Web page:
PITTSBURGH (KDKA) – Many assume that visually impaired and blind people do not use their televisions much.
But, that is hardly the case.READ MORE: Peregrine Falcon Released Into The Wild In Butler County After Recovering From Head And Spine Injury
It is also why one company is unveiling a “talking TV guide.”
Beth Sekelik teaches the visually impaired at the Western Pennsylvania School for Blind Children.
“They are able to tell what is on. They can scan through the channels and know how much time is left per show, so I think it’s really great that they can make some choices,” Sekelik said.
Comcast demonstrated a talking guide that reads the selections aloud – including program titles, network names and time slots.
It also works for DVR items and On-Demand settings.READ MORE: Hacker Sentenced To 7 Years In Prison For Stealing Personal Information Of UPMC Employees
“People who have visual disabilities or who are blind, they love pop culture and they want to be part of it and this gives them a chance to access all of that,” Comcast’s Bob Grove said.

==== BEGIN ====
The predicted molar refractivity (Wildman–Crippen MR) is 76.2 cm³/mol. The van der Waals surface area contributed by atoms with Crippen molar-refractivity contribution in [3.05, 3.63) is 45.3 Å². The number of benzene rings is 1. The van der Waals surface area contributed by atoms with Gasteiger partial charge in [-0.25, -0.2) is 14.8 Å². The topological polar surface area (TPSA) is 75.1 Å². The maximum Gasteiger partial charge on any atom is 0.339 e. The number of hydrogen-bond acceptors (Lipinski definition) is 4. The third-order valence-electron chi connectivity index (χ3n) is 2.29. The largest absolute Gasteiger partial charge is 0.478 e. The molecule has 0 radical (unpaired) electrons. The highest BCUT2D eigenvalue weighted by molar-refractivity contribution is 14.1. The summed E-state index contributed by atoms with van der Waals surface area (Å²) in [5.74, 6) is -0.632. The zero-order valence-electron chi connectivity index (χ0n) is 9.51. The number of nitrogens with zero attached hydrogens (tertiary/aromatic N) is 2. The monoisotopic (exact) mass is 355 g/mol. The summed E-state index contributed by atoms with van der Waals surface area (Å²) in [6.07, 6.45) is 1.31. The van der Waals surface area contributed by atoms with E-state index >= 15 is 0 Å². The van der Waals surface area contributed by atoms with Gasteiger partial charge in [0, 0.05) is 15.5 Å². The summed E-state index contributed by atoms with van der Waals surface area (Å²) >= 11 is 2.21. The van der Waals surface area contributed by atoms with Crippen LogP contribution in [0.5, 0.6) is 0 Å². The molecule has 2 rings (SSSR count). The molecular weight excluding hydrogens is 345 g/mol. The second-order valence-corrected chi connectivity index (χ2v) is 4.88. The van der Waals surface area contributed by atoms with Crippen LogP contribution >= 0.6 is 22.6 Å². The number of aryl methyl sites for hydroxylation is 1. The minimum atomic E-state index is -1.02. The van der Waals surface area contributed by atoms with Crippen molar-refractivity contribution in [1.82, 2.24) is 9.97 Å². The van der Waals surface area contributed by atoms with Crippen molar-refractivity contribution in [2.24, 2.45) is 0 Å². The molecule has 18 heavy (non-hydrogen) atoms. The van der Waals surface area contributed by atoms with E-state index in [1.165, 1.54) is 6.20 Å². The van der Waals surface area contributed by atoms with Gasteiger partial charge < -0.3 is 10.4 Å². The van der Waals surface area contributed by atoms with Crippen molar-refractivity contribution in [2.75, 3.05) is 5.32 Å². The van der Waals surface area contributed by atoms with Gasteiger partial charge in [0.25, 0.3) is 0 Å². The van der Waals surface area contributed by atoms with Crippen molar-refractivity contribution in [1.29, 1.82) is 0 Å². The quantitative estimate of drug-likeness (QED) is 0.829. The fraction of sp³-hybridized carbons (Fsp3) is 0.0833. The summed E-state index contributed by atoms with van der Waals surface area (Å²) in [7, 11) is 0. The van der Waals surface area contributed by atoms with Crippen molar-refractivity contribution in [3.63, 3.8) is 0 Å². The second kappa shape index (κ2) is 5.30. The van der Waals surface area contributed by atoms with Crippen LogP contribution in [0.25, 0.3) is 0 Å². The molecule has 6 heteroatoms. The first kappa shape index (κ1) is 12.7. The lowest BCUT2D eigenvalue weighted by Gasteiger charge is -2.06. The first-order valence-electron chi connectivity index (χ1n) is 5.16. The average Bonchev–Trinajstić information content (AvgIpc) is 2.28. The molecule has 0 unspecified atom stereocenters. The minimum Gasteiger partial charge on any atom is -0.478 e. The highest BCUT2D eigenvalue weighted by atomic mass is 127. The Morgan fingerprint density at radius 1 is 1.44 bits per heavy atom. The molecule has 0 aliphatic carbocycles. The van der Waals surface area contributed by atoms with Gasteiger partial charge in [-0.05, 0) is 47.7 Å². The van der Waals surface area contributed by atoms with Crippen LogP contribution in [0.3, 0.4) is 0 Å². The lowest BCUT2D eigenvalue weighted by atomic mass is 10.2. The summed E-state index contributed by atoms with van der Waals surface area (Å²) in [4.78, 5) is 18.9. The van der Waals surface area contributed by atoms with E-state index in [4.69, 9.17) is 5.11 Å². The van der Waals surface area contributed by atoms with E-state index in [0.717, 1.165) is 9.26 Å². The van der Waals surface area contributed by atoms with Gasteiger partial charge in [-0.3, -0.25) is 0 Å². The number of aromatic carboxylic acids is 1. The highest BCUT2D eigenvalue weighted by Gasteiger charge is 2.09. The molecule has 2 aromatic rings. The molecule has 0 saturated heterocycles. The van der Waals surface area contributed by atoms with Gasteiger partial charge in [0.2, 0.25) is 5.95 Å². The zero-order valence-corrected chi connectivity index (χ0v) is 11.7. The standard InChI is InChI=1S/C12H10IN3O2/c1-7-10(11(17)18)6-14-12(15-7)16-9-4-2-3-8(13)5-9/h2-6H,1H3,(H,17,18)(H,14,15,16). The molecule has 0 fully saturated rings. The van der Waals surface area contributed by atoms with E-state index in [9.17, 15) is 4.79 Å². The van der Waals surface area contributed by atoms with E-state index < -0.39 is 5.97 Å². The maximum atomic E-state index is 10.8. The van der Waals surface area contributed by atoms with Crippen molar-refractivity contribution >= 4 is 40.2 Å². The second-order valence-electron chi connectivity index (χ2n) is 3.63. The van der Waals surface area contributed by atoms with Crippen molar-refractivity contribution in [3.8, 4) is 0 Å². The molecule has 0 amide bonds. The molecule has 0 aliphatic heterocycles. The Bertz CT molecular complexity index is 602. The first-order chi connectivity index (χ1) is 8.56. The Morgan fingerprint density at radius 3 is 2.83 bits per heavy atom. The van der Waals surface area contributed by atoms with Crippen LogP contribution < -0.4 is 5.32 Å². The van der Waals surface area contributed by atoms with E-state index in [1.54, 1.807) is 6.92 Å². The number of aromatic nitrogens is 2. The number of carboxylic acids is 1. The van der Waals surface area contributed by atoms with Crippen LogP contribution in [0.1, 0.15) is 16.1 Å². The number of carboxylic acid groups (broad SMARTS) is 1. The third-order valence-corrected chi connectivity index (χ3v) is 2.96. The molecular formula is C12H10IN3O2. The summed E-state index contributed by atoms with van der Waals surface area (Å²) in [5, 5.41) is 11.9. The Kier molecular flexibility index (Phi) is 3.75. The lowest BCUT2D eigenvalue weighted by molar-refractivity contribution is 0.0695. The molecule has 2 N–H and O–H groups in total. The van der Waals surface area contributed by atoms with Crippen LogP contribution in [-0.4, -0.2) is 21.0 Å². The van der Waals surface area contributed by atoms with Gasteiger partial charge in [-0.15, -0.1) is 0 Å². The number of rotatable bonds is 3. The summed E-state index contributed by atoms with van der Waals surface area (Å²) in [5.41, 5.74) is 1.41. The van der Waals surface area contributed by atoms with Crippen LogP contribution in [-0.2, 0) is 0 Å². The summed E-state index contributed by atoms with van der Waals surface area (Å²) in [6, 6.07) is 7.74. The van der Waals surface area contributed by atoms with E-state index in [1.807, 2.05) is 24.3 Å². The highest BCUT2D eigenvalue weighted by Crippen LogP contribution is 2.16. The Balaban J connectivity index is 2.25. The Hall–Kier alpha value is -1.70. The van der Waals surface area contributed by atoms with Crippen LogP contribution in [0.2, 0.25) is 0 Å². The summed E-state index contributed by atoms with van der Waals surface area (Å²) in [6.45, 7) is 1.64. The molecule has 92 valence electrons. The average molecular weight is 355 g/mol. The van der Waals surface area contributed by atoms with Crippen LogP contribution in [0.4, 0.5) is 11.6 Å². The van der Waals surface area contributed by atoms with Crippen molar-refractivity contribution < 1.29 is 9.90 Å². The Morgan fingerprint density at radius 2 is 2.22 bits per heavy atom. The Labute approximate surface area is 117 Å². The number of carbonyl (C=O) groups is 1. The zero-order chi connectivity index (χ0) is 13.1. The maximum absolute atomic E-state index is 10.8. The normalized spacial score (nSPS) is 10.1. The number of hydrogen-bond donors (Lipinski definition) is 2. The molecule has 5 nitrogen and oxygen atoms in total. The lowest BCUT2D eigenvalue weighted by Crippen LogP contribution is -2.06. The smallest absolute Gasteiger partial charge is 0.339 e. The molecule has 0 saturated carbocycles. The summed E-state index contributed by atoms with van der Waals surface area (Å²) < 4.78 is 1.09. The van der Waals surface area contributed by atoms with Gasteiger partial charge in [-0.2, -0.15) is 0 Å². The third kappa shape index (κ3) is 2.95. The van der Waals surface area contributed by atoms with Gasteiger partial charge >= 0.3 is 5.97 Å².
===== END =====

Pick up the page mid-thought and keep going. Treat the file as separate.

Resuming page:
It gives them information they previously didn’t have.
“Reading the screen for viewing like if you want to scroll down through movies, there is too much on the screen at one time and it goes too fast,” Delbert Rankin said.
“She wasn’t saying much and she watched the demo and she came up to me and she said I can channel surf now like everybody else, and it really made you feel good and it really shows you — it underscores — how important this is to people with visual disabilities,” Grove said.
Comcast says the talking TV guide is available to all users on its X1 platform and is free to all users.MORE NEWS: Police: Armed Bystander Intervened In Shooting At Park City Center Mall In Lancaster, Shot Suspect